The Allegheny County Council, which oversees Pittsburgh and its surrounding districts, voted overwhelmingly to gut its percent for public art law on Tuesday.
Established in 2005, Allegheny’s percent for art law set aside two percent of the budget for County-funded public projects (up to $100,000) for the inclusion of public art. It was actually never implemented in the first place; many on the Council didn’t even realize it existed, until Council Member Heather Heidelbaugh introduced a bill to jumpstart it.
Months later, Council Members Michael Finnerty and Bob Macey introduced the bill to end percent for art funding. Both bills were on last night’s agenda, following what Heidelbaugh sarcastically called a “coincidence” of committee-level scheduling.
Finnerty and Mace’s legislation amends the original percent for art law. It removes any specific allocations for funding, rendering the law effectively a suggestion for public art.
“I’ve taken out the money that was involved, and that’s what this amounts to,” Finnerty said. “I don’t think that we should be having taxpayers’ money set aside.”
“We’re elected officials, that’s our job,” Finnerty went on. “I have great regard for the arts, without a doubt, and I think that we can get an art committee together, and if you come up with projects you can come before us like any other committee and ask us to fund the [project].”
Amanda Gross, lead artist of the popular public art project Knit the Bridge, was among the two dozen or so artists and arts advocates who attended last night’s meeting to testify in support of percent for art. She spoke about the process of seeking out funds for public art, and whom it favors.
“Although Knit the Bridge… depended on the hard work and love of so many individuals, it happened because the supporting organization, Fiberarts Guild, and the core group of organizers, have a base of race privilege and affluent networks,” Gross said, citing fundraising connections, access to a pro bono attorney, and organizers’ ability to work without the guarantee of pay. “Cutting off democratic public access will disproportionately impact artists without wealth and artists of color. This serves to make Allegheny County’s public sphere even less inclusive.”
In what seemed to be an ad lib addendum to her testimony, Gross continued, “that Allegheny County would take any sort of credit for Knit the Bridge and tout it as a project that is a success, and then at the same time turn around and gut funding that would support public arts and arts in the future, is despicable.”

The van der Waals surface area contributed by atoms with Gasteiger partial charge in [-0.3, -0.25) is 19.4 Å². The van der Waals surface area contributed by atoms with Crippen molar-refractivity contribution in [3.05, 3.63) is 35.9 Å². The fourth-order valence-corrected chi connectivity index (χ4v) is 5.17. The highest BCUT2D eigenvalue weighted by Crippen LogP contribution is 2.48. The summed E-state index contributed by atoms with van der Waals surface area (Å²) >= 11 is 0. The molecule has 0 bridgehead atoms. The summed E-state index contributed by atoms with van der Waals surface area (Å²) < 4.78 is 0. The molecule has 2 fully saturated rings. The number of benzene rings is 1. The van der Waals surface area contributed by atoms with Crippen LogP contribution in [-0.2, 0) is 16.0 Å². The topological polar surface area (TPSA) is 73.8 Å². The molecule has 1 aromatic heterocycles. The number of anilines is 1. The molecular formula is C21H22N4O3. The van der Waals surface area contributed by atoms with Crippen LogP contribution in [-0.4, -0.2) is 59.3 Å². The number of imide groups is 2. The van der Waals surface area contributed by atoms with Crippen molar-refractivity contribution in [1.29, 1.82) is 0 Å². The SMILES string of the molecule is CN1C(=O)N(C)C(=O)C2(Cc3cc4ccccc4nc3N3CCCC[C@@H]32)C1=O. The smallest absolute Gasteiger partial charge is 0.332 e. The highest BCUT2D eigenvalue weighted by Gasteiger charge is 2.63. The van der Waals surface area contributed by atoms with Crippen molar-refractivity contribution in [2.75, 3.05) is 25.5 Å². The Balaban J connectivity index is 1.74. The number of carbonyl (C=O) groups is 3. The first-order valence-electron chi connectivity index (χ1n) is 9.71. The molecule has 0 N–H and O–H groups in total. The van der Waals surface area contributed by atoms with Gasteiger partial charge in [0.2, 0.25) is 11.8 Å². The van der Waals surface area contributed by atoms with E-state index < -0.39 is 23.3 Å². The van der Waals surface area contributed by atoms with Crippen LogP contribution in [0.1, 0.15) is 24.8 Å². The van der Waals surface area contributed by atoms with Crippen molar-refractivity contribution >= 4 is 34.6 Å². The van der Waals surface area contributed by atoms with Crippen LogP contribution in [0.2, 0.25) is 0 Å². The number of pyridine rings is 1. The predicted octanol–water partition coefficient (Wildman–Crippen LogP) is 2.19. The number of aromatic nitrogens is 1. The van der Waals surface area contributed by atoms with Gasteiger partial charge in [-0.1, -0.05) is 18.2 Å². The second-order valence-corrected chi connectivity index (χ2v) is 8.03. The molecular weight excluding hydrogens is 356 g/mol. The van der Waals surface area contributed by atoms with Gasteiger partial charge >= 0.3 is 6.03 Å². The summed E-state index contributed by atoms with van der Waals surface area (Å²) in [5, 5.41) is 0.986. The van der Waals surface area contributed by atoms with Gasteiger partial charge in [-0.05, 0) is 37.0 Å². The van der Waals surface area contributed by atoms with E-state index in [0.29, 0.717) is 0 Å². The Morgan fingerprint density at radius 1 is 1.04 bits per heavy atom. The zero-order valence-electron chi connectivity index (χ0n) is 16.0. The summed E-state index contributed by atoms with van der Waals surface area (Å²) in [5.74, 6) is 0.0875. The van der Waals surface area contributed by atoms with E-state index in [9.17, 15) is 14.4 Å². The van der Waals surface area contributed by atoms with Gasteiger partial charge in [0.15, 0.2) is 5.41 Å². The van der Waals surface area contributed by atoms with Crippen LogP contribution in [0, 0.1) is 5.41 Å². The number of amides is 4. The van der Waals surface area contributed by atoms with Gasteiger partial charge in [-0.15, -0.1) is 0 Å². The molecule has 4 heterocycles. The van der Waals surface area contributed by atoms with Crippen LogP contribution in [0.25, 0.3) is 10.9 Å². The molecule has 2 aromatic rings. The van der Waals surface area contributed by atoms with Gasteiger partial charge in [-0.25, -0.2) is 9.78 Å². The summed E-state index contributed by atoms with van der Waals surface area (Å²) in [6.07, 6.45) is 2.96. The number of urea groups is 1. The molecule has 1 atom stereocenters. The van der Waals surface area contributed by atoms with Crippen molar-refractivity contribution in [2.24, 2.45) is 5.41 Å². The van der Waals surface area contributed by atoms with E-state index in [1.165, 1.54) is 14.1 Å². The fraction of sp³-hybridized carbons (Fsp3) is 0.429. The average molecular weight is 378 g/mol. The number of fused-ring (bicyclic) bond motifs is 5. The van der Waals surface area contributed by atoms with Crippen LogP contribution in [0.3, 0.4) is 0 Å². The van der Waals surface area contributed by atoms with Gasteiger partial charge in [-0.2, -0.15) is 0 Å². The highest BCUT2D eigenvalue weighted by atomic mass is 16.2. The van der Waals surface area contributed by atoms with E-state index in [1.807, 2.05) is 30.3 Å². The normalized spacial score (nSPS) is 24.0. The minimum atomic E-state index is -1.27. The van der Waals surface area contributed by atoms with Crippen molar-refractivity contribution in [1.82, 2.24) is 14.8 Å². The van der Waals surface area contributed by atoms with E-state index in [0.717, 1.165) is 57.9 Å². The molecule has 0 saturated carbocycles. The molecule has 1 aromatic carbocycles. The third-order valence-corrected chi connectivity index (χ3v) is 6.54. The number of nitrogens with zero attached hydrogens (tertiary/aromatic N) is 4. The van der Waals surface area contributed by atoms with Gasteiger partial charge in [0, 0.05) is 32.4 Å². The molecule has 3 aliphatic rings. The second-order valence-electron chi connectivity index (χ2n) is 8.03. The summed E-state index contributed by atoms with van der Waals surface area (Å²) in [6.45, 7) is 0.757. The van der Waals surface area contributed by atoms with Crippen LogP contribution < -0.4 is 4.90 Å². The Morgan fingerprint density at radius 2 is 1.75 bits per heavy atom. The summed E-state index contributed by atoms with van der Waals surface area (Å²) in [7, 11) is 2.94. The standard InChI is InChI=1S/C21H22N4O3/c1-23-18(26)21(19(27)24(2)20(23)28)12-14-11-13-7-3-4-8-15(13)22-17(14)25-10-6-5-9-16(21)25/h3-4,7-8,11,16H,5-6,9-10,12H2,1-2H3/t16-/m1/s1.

Many other speakers took issue with what they repeatedly called the bill’s “utilitarian” perspective, and testified on the cultural and social importance of supporting the arts. Some, however, insisted that there is practical value to public art, citing increased tourism, construction jobs, and even functional artworks (lampposts, benches, etc.).
The Council was unswayed, voting 11-4 for the amendment.
Council Member Sue Means tied her vote specifically to building maintenance needs throughout the County, where she said employees have been working in unsafe conditions, including at a mold-infested health clinic.
“I just can’t support the the use of public funds for this when we have buildings that are unsafe,” Means said.
Means does not mean that the percent for art text precludes funding in any other arena, which of course it doesn’t. She is just continuing a global pattern of turning to arts and culture for spending cuts when resources are low and public needs are high.
For his part, Council Member Ed Kress said, “some of the statements I heard [at this meeting] is that, hey, we do have a vibrant arts community. But these monies aren’t being used for it anyways. So you’re not going to be missing anything here.”
I stepped over to speak with artist Anna Brewer, who was the most visibly appalled by this comment.
“It’s a very regressive statement,” she said. “It’s saying, we’ve gotten this far, why don’t you keep chugging along with shoestring budgets, and a lack of access to public funds, to make important and meaningful work.”
After the Finnerty/Macey amendment passed, Heidelbaugh’s bill was up. Hers was a motion to create the Public Arts Board that is mandated by the percent for art law, but was never filled.
It passed near-unanimously (I’m guessing the one nay-vote, which came from an openly confused council member who had phoned in to the meeting, was a mistake, based on Finnerty’s bemused reaction.) Of course, the mood in the room following this win was still pretty deflated, considering the PAB will oversee a program that had its teeth pulled minutes before.
Meanwhile, Means wondered, what other laws are just sitting around, having slipped Allegheny County’s mind?
“It’s upsetting that something was passed and never implemented,” she said. “It concerns me that maybe there’s other ordinances that were also not put in place.”